Dental Problems

Different Forms of Dietary Fluoride Supplementations

Fluoride is one among the elements that help in preventing dental diseases, especially caries. The different forms of dietary fluoride supplementations that are administered in the following forms. Read on to know more.

Dietary-FluorideDifferent forms of dietary fluoride supplementations include the following:

Fluoride milk:

Milk fluoridation is suggested as an alternative to water fluoridation for caries prevention. Jolan Banoczy et al. (1984) undertook a longitudinal study to see the effect of milk consumption in 3 to 9 years old children with homogenous living condition. Children were given 200ml milk daily, fluoridated with 0.4mg of fluoride for preschoolers (3 to 5 years old) and 0.75mg for schoolers (3 to 5 years old) for 300 days in a year. Caries increment was seen considerably less in the second year and the third year compared to the first year.

Disadvantages:

Although most of the studies have shown evidence of protection from caries, milk is not an ideal vehicle for fluoride delivery because of the following reasons:

  • Milk fluoridation provides only a very limited exposure to kids, as milk consumption tends to decline by kids with increase in their age.
  • Absorption of milk fluoridation is slow when compared to the water fluoridation.

Fluoridated salt:

The addition of fluoride to table salt is a feasible way to deliver systemic fluoride, particularly in countries that lack a widespread municipal water system. Fluoridated salt has been sold in Switzerland for many years. France and a few countries in Western Hemisphere have introduced salt fluoridation in recent years. Initially supplementation was 90 mgF/kg of salt. Recently it is recommended in the range of 200 to 250 mgF/kg salt. Some of the commonly used salts are sodium fluoride (225mg/kg) and potassium fluoride (225mg/kg).

Advantages and disadvantages:

  • Salt fluoridation holds a great promise for underdeveloped countries where water fluoridation is not feasible due to limited water supply and not accessible to a majority of the community.
  • Salt is the vehicle, which is not expensive and is used almost in all the houses.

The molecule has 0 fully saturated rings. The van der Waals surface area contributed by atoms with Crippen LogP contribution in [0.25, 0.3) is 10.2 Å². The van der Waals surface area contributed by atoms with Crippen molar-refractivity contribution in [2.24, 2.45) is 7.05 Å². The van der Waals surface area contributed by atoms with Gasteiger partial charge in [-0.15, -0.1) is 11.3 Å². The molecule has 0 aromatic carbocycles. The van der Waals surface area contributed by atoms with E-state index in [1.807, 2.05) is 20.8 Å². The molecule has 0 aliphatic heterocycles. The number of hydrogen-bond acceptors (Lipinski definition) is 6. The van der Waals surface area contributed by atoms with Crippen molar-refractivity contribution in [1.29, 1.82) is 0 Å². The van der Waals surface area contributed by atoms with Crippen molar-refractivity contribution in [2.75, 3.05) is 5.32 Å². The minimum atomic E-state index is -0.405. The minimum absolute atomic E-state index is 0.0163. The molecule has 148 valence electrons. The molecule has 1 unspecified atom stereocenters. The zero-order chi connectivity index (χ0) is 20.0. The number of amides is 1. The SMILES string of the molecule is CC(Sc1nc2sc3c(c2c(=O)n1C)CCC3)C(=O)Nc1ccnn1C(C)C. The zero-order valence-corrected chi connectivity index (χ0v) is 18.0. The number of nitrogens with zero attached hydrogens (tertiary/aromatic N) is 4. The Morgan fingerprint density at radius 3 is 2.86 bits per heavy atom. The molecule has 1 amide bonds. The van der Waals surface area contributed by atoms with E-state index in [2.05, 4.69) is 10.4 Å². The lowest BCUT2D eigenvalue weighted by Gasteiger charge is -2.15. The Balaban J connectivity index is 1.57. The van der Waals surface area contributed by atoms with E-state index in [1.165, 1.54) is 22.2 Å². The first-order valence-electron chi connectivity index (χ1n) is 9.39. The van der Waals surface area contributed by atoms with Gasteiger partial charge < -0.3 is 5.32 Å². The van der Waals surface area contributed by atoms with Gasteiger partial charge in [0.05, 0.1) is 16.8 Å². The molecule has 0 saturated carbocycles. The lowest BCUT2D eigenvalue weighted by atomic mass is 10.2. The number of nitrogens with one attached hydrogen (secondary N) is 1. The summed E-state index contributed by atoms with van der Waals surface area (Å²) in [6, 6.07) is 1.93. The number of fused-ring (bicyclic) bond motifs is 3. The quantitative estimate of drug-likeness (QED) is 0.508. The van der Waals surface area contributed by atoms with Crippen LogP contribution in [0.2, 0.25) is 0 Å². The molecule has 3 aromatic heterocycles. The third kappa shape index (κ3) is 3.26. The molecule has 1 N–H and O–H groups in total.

• Fluoride supplied in salt is usually ingested with meals hence absorption is relatively slow.

Fluoride in sugar:

Several studies have shown that adding fluoride to sugar and sugar products has potential to reduce the cariogenic effect of sugar or fermentable carbohydrates among population groups, especially where it is impractical to use other fluoride vehicles.

42% reduction in caries was observed in a 3 year clinical trial. In Manipal department of pedodontics too, a clinical trial conducted with fluoridated sugar rinse in children has shown a high potential in controlling caries risk factors like salivary pH and S. mutans count compared to the control group.

Disadvantages:

  • It is believed that the marketing of cariologically harmless fluoridated sucrose products would increase the general consumption of sucrose and thus will promote a nutritional imbalance.
  • Further more, one type of fluoridated sugary product may not reach all those needing the fluoride supplements.

Fluoride in citrus beverages:

Citrus beverages may also be considered as a potential vehicle for the administration of fluoride as dietary supplements. The commonly prescribed fluoride supplements are available in tablets, drops, vitamins, etc.

Fluoride supplements are generally prescribed by the practitioners for kids living in areas particularly with a suboptimal fluoride level in their drinking water.

Precautions to take care:

The important precautions to be considered while including

dietary fluoride supplementations

are listed below.

  • Before prescribing the fluoride supplement for a child, a dentist or physician should know the child’s age and also the concentration of fluoride content in the child’s “primary source” of community or drinking water.
  • Generally infants are given fluoride drops with or without vitamins, which are directly placed in the mouth or added as foods.
  • Fluoride tablets are generally prescribed after a child has a full complement of the primary teeth. The effectiveness of fluoride drops or tablets is neither enhanced nor reduced by adding vitamins.
  • However, there may be increased compliance as a separate route is avoided when fluoride is prescribed in vitamins.

The above article describes briefly about different forms of

dietary fluoride supplementations

.

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